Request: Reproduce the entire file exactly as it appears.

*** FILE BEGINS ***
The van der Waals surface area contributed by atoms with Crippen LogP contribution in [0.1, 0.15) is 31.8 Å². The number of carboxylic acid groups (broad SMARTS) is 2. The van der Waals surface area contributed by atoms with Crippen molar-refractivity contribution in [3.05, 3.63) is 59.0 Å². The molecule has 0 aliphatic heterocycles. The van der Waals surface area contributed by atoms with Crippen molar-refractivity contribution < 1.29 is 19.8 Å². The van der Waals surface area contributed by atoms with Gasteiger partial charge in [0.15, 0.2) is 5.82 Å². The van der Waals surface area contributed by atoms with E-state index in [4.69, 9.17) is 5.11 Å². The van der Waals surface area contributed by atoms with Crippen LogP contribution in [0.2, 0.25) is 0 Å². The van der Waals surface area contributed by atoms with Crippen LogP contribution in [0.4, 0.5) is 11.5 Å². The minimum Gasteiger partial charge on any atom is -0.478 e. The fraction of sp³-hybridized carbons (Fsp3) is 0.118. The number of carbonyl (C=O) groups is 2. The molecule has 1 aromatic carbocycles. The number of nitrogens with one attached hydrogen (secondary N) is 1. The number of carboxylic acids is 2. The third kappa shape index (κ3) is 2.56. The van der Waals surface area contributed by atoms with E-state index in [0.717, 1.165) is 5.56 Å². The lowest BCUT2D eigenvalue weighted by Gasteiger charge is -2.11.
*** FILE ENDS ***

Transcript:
The van der Waals surface area contributed by atoms with Crippen LogP contribution in [0.1, 0.15) is 31.8 Å². The number of carboxylic acid groups (broad SMARTS) is 2. The van der Waals surface area contributed by atoms with Crippen molar-refractivity contribution in [3.05, 3.63) is 59.0 Å². The molecule has 0 aliphatic heterocycles. The van der Waals surface area contributed by atoms with Crippen molar-refractivity contribution < 1.29 is 19.8 Å². The van der Waals surface area contributed by atoms with Gasteiger partial charge in [0.15, 0.2) is 5.82 Å². The van der Waals surface area contributed by atoms with E-state index in [4.69, 9.17) is 5.11 Å². The van der Waals surface area contributed by atoms with Crippen LogP contribution in [0.2, 0.25) is 0 Å². The van der Waals surface area contributed by atoms with Crippen LogP contribution in [0.4, 0.5) is 11.5 Å². The minimum Gasteiger partial charge on any atom is -0.478 e. The fraction of sp³-hybridized carbons (Fsp3) is 0.118. The number of carbonyl (C=O) groups is 2. The molecule has 1 aromatic carbocycles. The number of nitrogens with one attached hydrogen (secondary N) is 1. The number of carboxylic acids is 2. The third kappa shape index (κ3) is 2.56. The van der Waals surface area contributed by atoms with E-state index in [0.717, 1.165) is 5.56 Å². The lowest BCUT2D eigenvalue weighted by Gasteiger charge is -2.11.